What drives the new generation in terms of luxury is purity, reality and connectivity. Recently, I have noticed that when a lady walks into my store with her mother and grandmother to buy a bridal outfit, she invariably consults the grandmother about the choice of clothing. The millennials believe their grandparents’ generation had a more purist lifestyle than their parents, and that they know much more about culture than anybody else. So it is almost like a cyclical metamorphosis; the third generation is rebuilding what the previous generation lost out on. For better or for worse, millennials are seeking out an identity deeply rooted in Indian culture, and this is important for the global market ecosystem.

On a Platter: Sabyasachi’s Trinket Tray collection for Pottery Barn.

My job as a businessman is to present a lot of things from the Indian ethos unaltered to the new millennials because they do not have access to these things. I am the ferryman between the past and the present. A lot of women from my mother’s generation sold off their banarasis and other beautiful saris to buy stainless steel utensils. I bought back all those saris for my first patchwork collection. We brought back the tales of tradition for the new generation by restoring those saris. I feel it is my duty to bring back the archival glories of India and present them in a tangible form for the millennials to enjoy.

The Sabyasachi Art Foundation, which is a homage to my mother, serves this purpose. We started with two, and now we have 47 artists with the foundation. We pay them handsome salaries and just ask them to do good work. A lot of them are doing phenomenal work. They have done wallpapers for Asian Paints and projects for Pottery Barn. It takes a lot of money to incubate them, but I know these are the talents the new generation will seek out.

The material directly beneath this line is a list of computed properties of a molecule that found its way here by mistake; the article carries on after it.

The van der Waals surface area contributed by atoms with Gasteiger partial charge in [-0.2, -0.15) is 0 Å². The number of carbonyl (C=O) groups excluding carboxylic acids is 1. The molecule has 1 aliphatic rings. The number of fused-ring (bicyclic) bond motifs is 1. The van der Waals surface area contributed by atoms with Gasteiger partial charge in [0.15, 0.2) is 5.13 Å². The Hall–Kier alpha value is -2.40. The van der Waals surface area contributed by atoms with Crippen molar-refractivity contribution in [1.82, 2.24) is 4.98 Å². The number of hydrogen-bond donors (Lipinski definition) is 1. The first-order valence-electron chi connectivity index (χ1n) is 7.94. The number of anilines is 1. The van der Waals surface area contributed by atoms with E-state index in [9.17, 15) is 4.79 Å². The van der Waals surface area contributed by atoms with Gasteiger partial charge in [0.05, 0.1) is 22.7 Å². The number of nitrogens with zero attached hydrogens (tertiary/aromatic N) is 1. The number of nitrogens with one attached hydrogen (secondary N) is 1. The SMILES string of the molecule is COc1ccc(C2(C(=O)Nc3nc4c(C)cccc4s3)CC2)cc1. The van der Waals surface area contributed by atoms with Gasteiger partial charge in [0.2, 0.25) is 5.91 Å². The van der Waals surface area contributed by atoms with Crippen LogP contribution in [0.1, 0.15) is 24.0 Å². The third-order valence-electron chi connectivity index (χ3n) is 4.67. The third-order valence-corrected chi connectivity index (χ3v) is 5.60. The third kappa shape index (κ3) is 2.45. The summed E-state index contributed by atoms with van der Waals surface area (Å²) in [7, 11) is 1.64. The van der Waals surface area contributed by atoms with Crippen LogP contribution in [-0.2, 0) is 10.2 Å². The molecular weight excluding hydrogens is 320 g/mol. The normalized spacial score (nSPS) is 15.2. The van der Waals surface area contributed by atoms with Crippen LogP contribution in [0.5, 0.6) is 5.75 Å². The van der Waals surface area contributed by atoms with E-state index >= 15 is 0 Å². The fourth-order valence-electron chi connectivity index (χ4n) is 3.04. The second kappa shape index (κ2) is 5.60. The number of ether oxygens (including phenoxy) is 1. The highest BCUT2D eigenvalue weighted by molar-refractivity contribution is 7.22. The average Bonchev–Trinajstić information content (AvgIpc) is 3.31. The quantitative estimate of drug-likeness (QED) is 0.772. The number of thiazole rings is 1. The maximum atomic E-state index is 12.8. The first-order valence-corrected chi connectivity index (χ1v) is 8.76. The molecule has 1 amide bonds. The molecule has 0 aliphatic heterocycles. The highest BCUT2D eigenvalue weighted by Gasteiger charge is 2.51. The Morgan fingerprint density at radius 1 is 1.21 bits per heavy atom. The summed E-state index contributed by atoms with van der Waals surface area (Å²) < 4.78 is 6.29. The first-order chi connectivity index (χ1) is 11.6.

Sometime ago, Louis Vuitton came up with this advertisement where a suitcase is being hauled up to a tree house. Now, anyone who carries an LV trunk flies private jets and is super rich to be staying in tree houses. However, what the ad wanted to convey was this new hunger for things never done before. So, be it beauty, wellness, music, films, clothing or choice of holidays, everything is all about distinct experiences today. The days of big city holidays and Disneyland vacations are over. The millennials want to go for things like Agrotourismo—the buzzword in Italy—and get their hands dirty in the soil. I have friends who own large IT companies in the US who take cycling holidays in third world countries and get their children to stay with the locals. They want to have knowledge which is much more well-rounded than regular education. That is the new luxury.

As told to Neha S. Bajpai

Sabyasachi is an award-winning fashion designer.